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Startup uses sensors to find cause of knee pain

Matt Richmond/Innovation Trail

Tim Cortesi is a software engineer at a downtown Binghamton company called Sonostics. At the company's offices in Binghamton's startup incubator, he sticks four small patches attached to wires onto the muscles around his knee.

“So we’ve got four sensors, each sensor has one accelerometer in it,” says Cortesi.

Accelerometers like these measure the force exerted by each of the muscles. It's the same technology used by cars to know when to deploy airbags in a crash. When attached to a patient, the sensors pick up the work done by each muscle.

“Generally, we want to see those muscles working together equally so there’s not a difference, one is not pulling more than another,” says Cortesi.

In a properly functioning knee, the muscles involved in movement usually conform to certain ratios. For example, the muscles in front - the quadriceps - should exert about three times as much force as the muscles in back - the hamstring.

Data is collected as Cortesi goes through a simple set of motions and then charted on the company’s software.

“We’re able to see four lines going across the screen, four different colors, each line is corresponding to the individual muscles,” he says.

The therapy is called MyoWave and was developed at Binghamton University. The idea’s simple enough – to see whether there might be a less invasive way to treat a patient’s chronic knee pain, before looking at surgery.

“There might be some actual damage to my knee, but more than half the time, in fact 80 or more percent of the time, there’s a good possibility that I’ve got a muscle imbalance,” says Cortesi.

And if there’s an imbalance, patients are given an exercise routine designed to strengthen certain muscles.

In a recent study published in the New England Journal of Medicine, researchers found that physical therapy was as effective as surgery for one common type of injury to the cartilage that cushions the knee - a torn meniscus.

In another study, patients with osteoarthritis, which afflicts more than 20 million Americans, were either given knee surgery or a placebo. The results for those receiving surgery were no better than for those on the placebo.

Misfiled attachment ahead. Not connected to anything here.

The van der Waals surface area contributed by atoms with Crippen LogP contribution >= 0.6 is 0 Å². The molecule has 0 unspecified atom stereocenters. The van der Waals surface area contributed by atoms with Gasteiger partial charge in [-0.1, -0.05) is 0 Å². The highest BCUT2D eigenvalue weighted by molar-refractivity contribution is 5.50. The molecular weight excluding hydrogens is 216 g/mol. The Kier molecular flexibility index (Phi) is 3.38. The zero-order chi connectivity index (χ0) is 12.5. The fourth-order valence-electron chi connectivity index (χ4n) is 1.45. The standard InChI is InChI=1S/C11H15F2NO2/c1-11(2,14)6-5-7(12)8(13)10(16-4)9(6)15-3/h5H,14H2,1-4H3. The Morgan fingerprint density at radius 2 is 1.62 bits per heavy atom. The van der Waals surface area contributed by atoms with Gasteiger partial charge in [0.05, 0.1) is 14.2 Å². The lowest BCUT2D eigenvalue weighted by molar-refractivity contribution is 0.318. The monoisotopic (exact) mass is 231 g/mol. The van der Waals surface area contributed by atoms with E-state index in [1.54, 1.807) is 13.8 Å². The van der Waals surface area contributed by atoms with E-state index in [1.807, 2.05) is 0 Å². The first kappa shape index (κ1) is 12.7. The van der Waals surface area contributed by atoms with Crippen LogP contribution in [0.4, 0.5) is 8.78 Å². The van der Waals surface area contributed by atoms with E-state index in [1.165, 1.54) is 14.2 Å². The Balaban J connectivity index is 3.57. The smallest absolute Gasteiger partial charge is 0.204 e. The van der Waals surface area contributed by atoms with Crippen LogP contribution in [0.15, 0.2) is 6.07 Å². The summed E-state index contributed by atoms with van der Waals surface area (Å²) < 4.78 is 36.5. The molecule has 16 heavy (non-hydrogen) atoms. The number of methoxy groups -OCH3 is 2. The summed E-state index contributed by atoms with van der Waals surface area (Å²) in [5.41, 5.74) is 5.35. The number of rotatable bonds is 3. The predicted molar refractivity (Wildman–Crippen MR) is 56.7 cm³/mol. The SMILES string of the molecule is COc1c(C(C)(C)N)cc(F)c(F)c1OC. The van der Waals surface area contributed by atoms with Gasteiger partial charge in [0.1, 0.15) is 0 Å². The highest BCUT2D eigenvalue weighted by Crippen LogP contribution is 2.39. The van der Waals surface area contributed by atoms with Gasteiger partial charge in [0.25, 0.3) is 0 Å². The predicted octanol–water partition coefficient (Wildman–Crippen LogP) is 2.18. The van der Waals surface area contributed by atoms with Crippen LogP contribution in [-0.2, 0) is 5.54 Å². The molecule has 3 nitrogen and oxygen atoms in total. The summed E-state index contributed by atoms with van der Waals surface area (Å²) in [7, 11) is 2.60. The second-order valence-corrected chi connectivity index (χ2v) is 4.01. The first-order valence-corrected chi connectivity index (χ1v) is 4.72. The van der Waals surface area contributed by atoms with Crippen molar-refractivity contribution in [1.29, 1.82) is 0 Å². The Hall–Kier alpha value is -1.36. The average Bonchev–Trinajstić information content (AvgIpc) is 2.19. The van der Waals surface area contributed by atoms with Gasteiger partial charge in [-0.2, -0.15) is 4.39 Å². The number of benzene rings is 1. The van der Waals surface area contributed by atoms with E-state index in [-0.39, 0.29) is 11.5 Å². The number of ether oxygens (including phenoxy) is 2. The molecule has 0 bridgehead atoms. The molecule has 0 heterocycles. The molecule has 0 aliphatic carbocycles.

“There may be a turn back to being more conservative in treatment and not rushing quickly to do surgery,” says Douglas Kerr, an orthopedic surgeon and team physician for Binghamton University’s athletic department.

Kerr says measuring muscle imbalance is a logical response to a painful knee.

“Because what I think happens is that pain causes dysfunction of the muscles and they lose strength,” Kerr says.

He says the muscle imbalance might not be causing the pain, but it’s important to address it during recovery.

Sonostics CEO Chuck Schwerin says the company is intended to be a first stop when a patient comes to a doctor with knee pain.

“So what we’re looking to do is put ourselves at the head of the line where we can rule out the most benign reason for joint pain, meaning muscle imbalance,” says Schwerin.

According to the Mayo Clinic, joint disorders are the second most common reason Americans visit the doctor; only skin disorders rank higher. And about one-third of Americans over fifty have a torn meniscus in their knee.

For more from the Innovation Trail, visit their website.

The Innovation Trail is a collaboration between six upstate New York public media outlets. The initiative, funded by the Corporation for Public Broadcasting (CPB), helps the public gain a better understanding of the connection between technological breakthroughs and the revitalization of the upstate New York economy.

Matt Richmond comes to Binghamton's WSKG, a WRVO partner station in the Innovation Trail consortium, from South Sudan, where he worked as a stringer for Bloomberg, and freelanced for Radio France International, Voice of America, and German Press Agency dpa. He has worked with KQED in Los Angeles, Cape Times in Cape Town, South Africa, and served in the Peace Corps in Cameroon. Matt's masters in journalism is from the Annenberg School for Communication at USC.